When you post a photo of your significant other on Facebook is it sharing them or shaming them? It depends. Couples are increasingly clashing over their postings and updates on Facebook and Twitter. Sharing a honeymoon photo you’d keep on your desk at work is probably fine with both partners. But if you’re poised to post a rear shot of your beloved in a bathing suit, think again. As any comedian can tell you, the line between humor and hostility is a thin one. Keep that boundary solid.
- Always clear any photo, status update or newsfeed item with your partner before making it public.
- What goes on in the bedroom, stays in the bedroom.
- Don’t express or try to resolve a conflict in public.
- If your tweet sounds like a screech, scratch it.
- Don’t take offense of you are an enthusiastic updater of your newsfeed and your partner is not. “Failure to post” doesn’t mean “Failure to love.”
The guideline for Facebook, and all social media, is “no surprises.”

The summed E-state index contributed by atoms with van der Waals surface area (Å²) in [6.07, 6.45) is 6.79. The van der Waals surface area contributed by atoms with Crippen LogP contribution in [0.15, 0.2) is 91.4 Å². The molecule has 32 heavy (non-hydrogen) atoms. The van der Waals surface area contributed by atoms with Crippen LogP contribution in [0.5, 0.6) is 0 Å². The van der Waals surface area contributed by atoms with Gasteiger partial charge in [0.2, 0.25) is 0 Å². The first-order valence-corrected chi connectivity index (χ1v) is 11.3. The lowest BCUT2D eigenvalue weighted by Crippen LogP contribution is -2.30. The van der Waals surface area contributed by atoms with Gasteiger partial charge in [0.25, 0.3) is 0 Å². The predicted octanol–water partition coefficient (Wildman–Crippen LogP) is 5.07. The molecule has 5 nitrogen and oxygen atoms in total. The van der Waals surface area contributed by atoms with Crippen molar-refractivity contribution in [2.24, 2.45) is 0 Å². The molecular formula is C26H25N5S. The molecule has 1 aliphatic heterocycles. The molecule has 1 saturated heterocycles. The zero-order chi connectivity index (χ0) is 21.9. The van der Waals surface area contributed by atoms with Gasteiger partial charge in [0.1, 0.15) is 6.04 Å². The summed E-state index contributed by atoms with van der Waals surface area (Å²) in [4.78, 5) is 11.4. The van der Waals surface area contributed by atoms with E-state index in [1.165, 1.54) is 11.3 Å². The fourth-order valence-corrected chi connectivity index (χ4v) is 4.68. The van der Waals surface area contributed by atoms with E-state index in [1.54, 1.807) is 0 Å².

Moving on after a divorce is tough—no doubt about it. But do we really need a special ritual or gathering to mark the end of a relationship? An article in yesterday’s New York Times—“Untying the Knot, and Bonds, of Marriage”—featured several couples who created a divorce ritual to put closure on their relationship. Some couples enacted it privately. Others put on an event: an officiated ceremony with friends, family—and their kids—in attendance. But what’s good for the goose and gander may not great for the goslings. The end of a marriage threatens children’s inner security—and, sometimes, their financial security as well. The idea of resolution is abstract—and beyond the comprehension of children under the age of about 12. Including them in a divorce ceremony may be like inviting them to an earthquake. It’s a lot of pressure to keep your cool during a seismic event—and that’s exactly what divorce is for kids. So, asking them to participate in a ritual designed for and by adults may be unfair. In divorce, as in marriage, the needs of the kids should come first.